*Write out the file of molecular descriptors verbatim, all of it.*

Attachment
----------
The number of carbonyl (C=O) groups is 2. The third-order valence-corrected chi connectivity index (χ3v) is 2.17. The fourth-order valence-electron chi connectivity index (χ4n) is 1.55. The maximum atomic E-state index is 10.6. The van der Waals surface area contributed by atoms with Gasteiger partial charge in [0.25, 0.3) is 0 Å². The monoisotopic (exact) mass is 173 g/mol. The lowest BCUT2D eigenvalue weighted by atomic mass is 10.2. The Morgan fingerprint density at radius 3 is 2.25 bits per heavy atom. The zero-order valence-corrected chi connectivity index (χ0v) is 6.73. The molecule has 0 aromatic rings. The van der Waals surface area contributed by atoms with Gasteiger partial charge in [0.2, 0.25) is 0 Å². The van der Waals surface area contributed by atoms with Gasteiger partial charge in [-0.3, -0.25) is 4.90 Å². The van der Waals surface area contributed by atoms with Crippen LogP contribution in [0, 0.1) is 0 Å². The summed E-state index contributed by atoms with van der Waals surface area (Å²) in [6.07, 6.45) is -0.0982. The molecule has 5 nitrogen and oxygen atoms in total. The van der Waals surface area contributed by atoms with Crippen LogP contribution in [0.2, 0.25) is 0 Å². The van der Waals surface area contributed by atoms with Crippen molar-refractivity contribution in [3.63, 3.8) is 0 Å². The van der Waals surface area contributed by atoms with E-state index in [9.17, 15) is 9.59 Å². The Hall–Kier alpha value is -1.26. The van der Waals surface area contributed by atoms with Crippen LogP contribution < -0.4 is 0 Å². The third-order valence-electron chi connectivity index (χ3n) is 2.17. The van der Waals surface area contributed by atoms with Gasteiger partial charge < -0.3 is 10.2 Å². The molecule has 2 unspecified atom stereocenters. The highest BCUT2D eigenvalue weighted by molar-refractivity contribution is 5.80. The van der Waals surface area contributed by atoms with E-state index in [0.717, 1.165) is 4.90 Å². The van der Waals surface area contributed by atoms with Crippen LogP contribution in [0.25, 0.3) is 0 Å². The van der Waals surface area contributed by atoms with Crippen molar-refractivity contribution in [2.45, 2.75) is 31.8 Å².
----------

The number of carbonyl (C=O) groups is 2. The third-order valence-corrected chi connectivity index (χ3v) is 2.17. The fourth-order valence-electron chi connectivity index (χ4n) is 1.55. The maximum atomic E-state index is 10.6. The van der Waals surface area contributed by atoms with Gasteiger partial charge in [0.25, 0.3) is 0 Å². The monoisotopic (exact) mass is 173 g/mol. The lowest BCUT2D eigenvalue weighted by atomic mass is 10.2. The Morgan fingerprint density at radius 3 is 2.25 bits per heavy atom. The zero-order valence-corrected chi connectivity index (χ0v) is 6.73. The molecule has 0 aromatic rings. The van der Waals surface area contributed by atoms with Gasteiger partial charge in [0.2, 0.25) is 0 Å². The van der Waals surface area contributed by atoms with Gasteiger partial charge in [-0.3, -0.25) is 4.90 Å². The van der Waals surface area contributed by atoms with Crippen LogP contribution in [0, 0.1) is 0 Å². The summed E-state index contributed by atoms with van der Waals surface area (Å²) in [6.07, 6.45) is -0.0982. The molecule has 5 nitrogen and oxygen atoms in total. The van der Waals surface area contributed by atoms with Crippen LogP contribution in [0.2, 0.25) is 0 Å². The van der Waals surface area contributed by atoms with Crippen molar-refractivity contribution in [3.63, 3.8) is 0 Å². The van der Waals surface area contributed by atoms with E-state index in [9.17, 15) is 9.59 Å². The Hall–Kier alpha value is -1.26. The van der Waals surface area contributed by atoms with Crippen LogP contribution < -0.4 is 0 Å². The third-order valence-electron chi connectivity index (χ3n) is 2.17. The van der Waals surface area contributed by atoms with Gasteiger partial charge < -0.3 is 10.2 Å². The molecule has 2 unspecified atom stereocenters. The highest BCUT2D eigenvalue weighted by molar-refractivity contribution is 5.80. The van der Waals surface area contributed by atoms with E-state index in [0.717, 1.165) is 4.90 Å². The van der Waals surface area contributed by atoms with Crippen LogP contribution in [0.25, 0.3) is 0 Å². The van der Waals surface area contributed by atoms with Crippen molar-refractivity contribution in [2.45, 2.75) is 31.8 Å².